Building solid fundamentals requires discipline, but discipline is not always fun. Legacy technologies are often overlooked as minor daily inconveniences that are more readily accepted than the one-time, major effort needed to replace them. With each passing day, however, time marches on.  

Technology is often a sliding scale with a leading and a trailing edge, and the two move together. For each step the leading edge takes forward, the trailing edge eliminates a previous version from support. This relentless progression will soon expose your legacy technology to a world of attackers looking for the easy way to make a quick buck. In short, they will be looking for you.  

Every day, the work will only get harder. Start now.  

4. Work in layers 

In 1984, a group known as the IRA attempted to assassinate then-UK Prime Minister Margaret Thatcher. The British leader narrowly escaped the blast. The IRA later issued a statement reading: “Today we were unlucky, but remember we only have to be lucky once. You will have to be lucky always.”

Cyber attackers and their victims have much the same relationship. The attackers can operate with impunity and strike at their leisure. Their victims, however, can never lower their guard, and must consider everything.  

But ‘everything’ is difficult to fully ‘consider’. Structure your planning by thinking about your technologies in layers, from physically locking away your technical assets, to properly configuring networks, to patching operating systems, and more. Use freely available resources like the OSI Model to inventory your protections and ensure nothing is missed.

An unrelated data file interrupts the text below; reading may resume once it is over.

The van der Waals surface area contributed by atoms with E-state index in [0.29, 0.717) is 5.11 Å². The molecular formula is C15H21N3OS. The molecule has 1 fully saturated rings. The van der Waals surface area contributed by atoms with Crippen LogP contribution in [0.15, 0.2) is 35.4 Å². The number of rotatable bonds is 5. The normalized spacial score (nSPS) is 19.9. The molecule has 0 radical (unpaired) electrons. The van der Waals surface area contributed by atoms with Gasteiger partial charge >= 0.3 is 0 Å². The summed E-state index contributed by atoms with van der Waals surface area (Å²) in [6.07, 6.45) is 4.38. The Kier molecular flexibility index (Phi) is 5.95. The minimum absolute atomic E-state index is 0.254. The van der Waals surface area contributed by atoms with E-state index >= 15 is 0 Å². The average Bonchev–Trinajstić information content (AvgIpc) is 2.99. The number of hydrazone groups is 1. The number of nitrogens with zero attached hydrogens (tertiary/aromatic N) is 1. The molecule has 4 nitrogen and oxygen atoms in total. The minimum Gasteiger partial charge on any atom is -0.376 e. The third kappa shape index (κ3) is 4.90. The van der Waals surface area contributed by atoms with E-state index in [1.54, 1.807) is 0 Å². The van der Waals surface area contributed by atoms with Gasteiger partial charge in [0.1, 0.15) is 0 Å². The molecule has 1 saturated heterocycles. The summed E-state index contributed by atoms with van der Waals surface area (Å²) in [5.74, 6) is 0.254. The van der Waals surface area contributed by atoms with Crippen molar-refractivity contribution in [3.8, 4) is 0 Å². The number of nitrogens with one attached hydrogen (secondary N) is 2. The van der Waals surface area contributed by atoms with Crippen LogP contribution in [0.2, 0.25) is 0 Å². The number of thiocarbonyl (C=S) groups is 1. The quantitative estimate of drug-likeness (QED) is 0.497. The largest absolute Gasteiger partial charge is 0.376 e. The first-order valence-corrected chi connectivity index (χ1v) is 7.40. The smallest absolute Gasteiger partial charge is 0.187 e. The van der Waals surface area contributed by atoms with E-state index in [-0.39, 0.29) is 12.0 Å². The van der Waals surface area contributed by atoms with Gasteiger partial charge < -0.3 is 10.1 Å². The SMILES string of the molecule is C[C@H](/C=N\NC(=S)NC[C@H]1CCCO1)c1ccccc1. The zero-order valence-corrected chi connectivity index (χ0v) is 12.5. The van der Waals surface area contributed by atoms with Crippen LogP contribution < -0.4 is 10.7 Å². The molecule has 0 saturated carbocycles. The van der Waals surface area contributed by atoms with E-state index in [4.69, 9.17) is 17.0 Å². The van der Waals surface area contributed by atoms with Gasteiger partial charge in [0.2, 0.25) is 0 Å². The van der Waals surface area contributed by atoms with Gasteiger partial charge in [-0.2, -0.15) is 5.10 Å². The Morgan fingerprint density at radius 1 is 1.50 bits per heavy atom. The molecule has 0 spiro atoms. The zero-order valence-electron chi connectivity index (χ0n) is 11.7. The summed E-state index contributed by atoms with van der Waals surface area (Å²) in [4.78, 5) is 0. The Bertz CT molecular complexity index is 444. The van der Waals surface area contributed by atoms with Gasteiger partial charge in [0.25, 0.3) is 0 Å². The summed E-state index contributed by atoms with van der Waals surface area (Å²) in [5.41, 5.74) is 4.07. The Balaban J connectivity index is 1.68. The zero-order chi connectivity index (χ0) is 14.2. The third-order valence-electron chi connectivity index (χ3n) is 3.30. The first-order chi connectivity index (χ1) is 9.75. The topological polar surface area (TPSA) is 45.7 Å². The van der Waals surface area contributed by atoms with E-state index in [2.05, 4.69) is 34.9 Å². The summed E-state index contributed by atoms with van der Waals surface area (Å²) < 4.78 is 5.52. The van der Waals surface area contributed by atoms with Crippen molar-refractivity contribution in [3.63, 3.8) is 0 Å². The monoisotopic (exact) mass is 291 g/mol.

5. Quality training is worth every penny 

Why spend weeks hacking when you can trick someone into letting you in? Sometimes we are most imperiled by our own employees just trying to do their job. One errant click can be ruinous.

If your current cybersecurity training is less than engaging, throw it out. These may “check the box” for compliance obligations, but they will not influence behavior. Good cybersecurity training results in visceral attendee reactions. Find these trainers and programs. 

What do I mean? I have heard people audibly gasp when they realize what a hacker can do. Some people get excited to learn more. Some start to ask great questions. But few check out. That is good training. Don’t skimp here.  

And that’s it – five fundamentals to help keep your business safe. But there are many more to discuss. Until next time.  


About the Author: Mark Thacker, CISSP

Beyond Chief Information Security Officer

Mark Thacker is a 14-year veteran of Information Security and a Certified Information Systems Security Professional (CISSP). He has served in senior leadership and technical design roles across multiple Fortune 100 and 1000 organizations with a strong focus on application security and security architecture disciplines.

An FBI InfraGard member, Thacker has also advised the Department of Homeland Security in Washington, DC on application security technology standards for the Federal Government.

Beyond is committed to the highest levels of security in everything we do. Learn what else we promise.